Why Is Everyone Talking Like This on TikTok?

If you hadn’t noticed it before, now you won’t be able to unsee it.

Let’s conduct a test together: open TikTok, scroll for a bit, and stop on the first video that somewhat resembles a vlog – without getting too easily distracted, we know, it can be challenging at times.

On our end, we came across this:


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Listen closely: most of the time, the narrator uses the same very cheerful, almost sing-song, and quite high-pitched tone. This is what’s known as the ‘influencer voice’ or ‘TikTok voice’ – it has nothing to do with the app’s ‘text-to-speech’ option.

Why does everyone use it?

The media outlet Dazed delved into the subject and interviewed a linguist and a sociolinguist to try to sketch a small outline of this famous voice. Their verdict: the TikTok voice is often ‘high-pitched, without breathing sounds, young, emphasizes certain words or word sequences, and alternates with somewhat strange accelerations and slowdowns.’ It is also characterized by a rising intonation at the end of sentences, as if asking a question.

This tone is not a recent development; even during the YouTube era, content creators often used a similar way of speaking, which was quite emphatic, almost caricatural, and loud. The overflowing enthusiasm of YouTube has gradually given way to a more subtle version, less artificial—or at least, one that conceals its artificiality better. The goal is to create a voice that is ‘intimate and conversational, informative and engaging, but also secretly claims authority, expertise, and sincerity while seeking to both impress and persuade,’ as linguist and lexicographer Thorne pointed out to Dazed.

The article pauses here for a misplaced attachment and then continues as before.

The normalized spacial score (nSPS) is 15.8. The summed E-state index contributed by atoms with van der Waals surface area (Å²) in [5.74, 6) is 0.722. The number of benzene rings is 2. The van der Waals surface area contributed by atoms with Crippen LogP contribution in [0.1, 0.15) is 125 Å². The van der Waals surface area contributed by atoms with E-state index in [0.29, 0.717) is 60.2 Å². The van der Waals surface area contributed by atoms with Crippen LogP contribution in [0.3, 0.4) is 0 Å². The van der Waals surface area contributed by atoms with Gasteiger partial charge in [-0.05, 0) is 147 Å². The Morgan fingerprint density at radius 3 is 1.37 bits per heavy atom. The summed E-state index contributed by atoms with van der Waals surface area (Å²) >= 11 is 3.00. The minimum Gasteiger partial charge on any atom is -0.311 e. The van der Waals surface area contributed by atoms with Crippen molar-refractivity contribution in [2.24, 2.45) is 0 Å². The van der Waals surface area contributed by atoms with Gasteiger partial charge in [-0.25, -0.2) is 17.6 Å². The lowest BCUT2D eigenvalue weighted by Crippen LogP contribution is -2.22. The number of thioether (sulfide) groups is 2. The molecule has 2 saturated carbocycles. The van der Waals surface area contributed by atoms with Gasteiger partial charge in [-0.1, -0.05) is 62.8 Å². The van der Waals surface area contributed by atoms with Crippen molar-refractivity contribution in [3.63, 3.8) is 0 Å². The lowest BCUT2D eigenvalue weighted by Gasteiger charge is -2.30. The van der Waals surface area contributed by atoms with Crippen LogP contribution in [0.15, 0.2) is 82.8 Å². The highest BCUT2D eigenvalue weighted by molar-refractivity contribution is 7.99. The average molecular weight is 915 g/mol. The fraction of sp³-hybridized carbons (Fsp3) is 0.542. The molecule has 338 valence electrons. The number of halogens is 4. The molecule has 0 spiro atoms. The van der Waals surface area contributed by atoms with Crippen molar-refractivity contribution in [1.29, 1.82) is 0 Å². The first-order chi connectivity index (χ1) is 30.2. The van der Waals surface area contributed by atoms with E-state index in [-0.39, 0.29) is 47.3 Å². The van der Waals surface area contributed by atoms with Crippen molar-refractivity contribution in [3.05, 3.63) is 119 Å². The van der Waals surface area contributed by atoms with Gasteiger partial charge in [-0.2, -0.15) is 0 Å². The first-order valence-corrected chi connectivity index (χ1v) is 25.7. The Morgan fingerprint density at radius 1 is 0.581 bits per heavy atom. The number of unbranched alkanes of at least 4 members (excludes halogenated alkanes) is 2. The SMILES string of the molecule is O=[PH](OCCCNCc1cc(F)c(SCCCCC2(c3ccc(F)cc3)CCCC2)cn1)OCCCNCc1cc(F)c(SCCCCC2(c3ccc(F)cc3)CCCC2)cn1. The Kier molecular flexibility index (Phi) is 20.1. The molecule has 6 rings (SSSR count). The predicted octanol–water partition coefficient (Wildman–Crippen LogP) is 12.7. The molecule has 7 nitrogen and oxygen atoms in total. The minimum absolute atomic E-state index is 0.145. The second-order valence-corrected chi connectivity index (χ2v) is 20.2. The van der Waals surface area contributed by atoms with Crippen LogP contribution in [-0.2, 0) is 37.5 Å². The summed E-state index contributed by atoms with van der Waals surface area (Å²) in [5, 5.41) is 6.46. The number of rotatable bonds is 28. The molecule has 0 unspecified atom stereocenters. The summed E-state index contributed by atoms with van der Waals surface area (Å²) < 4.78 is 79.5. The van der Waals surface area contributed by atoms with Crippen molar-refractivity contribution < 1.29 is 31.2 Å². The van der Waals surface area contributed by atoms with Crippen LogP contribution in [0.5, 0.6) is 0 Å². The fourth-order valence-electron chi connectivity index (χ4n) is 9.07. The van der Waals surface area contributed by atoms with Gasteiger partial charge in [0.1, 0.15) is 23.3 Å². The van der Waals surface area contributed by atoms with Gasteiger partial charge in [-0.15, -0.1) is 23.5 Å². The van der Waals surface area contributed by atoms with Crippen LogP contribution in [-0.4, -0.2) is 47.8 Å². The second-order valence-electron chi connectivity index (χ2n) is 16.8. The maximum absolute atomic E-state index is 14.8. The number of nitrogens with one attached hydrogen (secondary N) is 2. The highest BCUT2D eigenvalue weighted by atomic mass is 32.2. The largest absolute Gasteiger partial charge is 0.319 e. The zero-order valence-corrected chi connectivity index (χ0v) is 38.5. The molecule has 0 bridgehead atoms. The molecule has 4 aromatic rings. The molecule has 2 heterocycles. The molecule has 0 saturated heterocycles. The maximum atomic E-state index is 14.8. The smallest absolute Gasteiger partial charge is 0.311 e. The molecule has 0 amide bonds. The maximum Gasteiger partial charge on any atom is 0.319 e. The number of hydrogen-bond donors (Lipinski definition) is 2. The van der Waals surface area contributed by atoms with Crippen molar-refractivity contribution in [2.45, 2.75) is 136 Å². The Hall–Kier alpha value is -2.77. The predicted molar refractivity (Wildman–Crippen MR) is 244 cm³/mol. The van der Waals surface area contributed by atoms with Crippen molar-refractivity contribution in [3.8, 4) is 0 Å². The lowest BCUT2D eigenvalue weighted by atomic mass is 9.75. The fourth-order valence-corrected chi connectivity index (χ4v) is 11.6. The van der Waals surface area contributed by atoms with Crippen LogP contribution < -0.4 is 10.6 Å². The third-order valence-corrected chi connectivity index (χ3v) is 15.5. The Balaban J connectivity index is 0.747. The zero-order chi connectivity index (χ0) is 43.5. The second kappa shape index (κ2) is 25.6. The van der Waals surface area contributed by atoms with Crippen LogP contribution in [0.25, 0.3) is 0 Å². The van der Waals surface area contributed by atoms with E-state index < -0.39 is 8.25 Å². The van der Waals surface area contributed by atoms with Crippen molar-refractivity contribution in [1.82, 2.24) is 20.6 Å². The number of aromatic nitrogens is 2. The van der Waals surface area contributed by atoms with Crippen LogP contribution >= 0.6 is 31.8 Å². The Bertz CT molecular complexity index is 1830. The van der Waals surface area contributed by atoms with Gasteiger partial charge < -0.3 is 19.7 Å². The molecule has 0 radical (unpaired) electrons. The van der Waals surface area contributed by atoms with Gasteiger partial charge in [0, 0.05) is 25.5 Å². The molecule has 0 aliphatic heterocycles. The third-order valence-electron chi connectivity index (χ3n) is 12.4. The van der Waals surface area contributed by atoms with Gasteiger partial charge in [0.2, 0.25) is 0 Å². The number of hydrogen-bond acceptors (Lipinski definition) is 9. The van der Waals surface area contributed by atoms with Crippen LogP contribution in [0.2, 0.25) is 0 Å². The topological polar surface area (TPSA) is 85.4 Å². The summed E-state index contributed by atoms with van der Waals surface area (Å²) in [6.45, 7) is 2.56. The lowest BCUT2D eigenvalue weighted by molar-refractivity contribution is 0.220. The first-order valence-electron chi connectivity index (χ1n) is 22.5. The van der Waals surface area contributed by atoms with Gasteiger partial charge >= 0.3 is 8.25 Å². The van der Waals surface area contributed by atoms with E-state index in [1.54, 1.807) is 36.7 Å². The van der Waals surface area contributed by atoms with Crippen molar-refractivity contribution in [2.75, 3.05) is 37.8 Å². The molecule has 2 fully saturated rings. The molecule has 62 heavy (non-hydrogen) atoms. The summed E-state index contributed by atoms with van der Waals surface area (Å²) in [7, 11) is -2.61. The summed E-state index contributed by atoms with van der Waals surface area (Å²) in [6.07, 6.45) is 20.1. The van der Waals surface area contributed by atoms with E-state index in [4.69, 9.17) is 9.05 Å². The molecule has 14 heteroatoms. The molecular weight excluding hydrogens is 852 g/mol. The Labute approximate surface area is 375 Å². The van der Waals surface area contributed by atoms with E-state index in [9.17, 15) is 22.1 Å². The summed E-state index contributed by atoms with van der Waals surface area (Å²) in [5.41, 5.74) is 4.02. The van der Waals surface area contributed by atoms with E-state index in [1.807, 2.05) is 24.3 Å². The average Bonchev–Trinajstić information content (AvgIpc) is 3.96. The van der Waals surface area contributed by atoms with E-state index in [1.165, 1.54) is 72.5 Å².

Analysis of the influencer voice

But the similarity between all these voices doesn’t stop there; in the construction of the discourse itself, some striking similarities can be found. By highlighting videos that catch the eye right from the start, TikTok’s algorithm encourages a certain economy of attention, and therefore a very specific style of introductory sentences. One greets the audience at the beginning, provides context in a few words, and then immediately dives into the heart of the video’s subject.

The discourse is often punctuated with remarks intended to keep the viewers’ attention,” notes Dr. Ilbury, a sociolinguist interviewed by Dazed, such as “right?” or “do you agree?” According to the expert, all these remarks have the same subtext: ‘Are you listening to me?’ One could even extend this theory a bit by invoking Jakobson’s theory of the six functions of language. According to him, some words we utter are only meant to maintain communication; this is called the phatic function. For example, the “hello?” when making a phone call, which fundamentally doesn’t mean anything at all. So, the discourse of TikTokers is full of these phatic functions.

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